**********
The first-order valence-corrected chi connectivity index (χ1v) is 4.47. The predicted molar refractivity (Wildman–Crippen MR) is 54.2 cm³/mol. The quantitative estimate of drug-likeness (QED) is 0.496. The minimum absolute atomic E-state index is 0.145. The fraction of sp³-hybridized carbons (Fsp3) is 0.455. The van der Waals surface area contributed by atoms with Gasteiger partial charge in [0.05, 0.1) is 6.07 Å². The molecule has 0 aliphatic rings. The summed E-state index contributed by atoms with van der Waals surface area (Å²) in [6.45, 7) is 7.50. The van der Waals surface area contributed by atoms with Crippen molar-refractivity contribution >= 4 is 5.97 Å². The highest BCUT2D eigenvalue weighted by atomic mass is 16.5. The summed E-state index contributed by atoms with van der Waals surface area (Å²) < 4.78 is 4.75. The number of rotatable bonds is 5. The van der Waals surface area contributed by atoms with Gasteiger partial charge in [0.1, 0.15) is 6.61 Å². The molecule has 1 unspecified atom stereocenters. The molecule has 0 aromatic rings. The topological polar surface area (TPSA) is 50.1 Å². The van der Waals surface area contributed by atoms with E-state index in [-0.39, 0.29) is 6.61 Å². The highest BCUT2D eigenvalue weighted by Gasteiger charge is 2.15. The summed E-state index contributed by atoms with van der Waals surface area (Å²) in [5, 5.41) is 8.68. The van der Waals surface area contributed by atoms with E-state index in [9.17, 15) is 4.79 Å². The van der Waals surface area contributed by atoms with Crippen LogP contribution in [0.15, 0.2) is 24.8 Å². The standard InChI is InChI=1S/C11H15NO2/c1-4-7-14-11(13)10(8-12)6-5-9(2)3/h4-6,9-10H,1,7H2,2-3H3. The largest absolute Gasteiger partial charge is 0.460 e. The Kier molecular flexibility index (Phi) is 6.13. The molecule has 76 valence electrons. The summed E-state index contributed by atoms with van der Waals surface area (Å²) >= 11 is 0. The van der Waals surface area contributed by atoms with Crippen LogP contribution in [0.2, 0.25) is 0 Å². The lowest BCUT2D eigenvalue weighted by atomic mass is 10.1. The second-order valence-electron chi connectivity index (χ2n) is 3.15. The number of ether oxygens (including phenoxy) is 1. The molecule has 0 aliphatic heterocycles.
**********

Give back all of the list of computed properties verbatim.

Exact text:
The first-order valence-corrected chi connectivity index (χ1v) is 4.47. The predicted molar refractivity (Wildman–Crippen MR) is 54.2 cm³/mol. The quantitative estimate of drug-likeness (QED) is 0.496. The minimum absolute atomic E-state index is 0.145. The fraction of sp³-hybridized carbons (Fsp3) is 0.455. The van der Waals surface area contributed by atoms with Gasteiger partial charge in [0.05, 0.1) is 6.07 Å². The molecule has 0 aliphatic rings. The summed E-state index contributed by atoms with van der Waals surface area (Å²) in [6.45, 7) is 7.50. The van der Waals surface area contributed by atoms with Crippen molar-refractivity contribution >= 4 is 5.97 Å². The highest BCUT2D eigenvalue weighted by atomic mass is 16.5. The summed E-state index contributed by atoms with van der Waals surface area (Å²) < 4.78 is 4.75. The number of rotatable bonds is 5. The van der Waals surface area contributed by atoms with Gasteiger partial charge in [0.1, 0.15) is 6.61 Å². The molecule has 1 unspecified atom stereocenters. The molecule has 0 aromatic rings. The topological polar surface area (TPSA) is 50.1 Å². The van der Waals surface area contributed by atoms with E-state index in [-0.39, 0.29) is 6.61 Å². The highest BCUT2D eigenvalue weighted by Gasteiger charge is 2.15. The summed E-state index contributed by atoms with van der Waals surface area (Å²) in [5, 5.41) is 8.68. The van der Waals surface area contributed by atoms with E-state index in [9.17, 15) is 4.79 Å². The van der Waals surface area contributed by atoms with Crippen LogP contribution in [0.15, 0.2) is 24.8 Å². The standard InChI is InChI=1S/C11H15NO2/c1-4-7-14-11(13)10(8-12)6-5-9(2)3/h4-6,9-10H,1,7H2,2-3H3. The largest absolute Gasteiger partial charge is 0.460 e. The Kier molecular flexibility index (Phi) is 6.13. The molecule has 76 valence electrons. The summed E-state index contributed by atoms with van der Waals surface area (Å²) >= 11 is 0. The van der Waals surface area contributed by atoms with Crippen LogP contribution in [0.2, 0.25) is 0 Å². The lowest BCUT2D eigenvalue weighted by atomic mass is 10.1. The second-order valence-electron chi connectivity index (χ2n) is 3.15. The number of ether oxygens (including phenoxy) is 1. The molecule has 0 aliphatic heterocycles.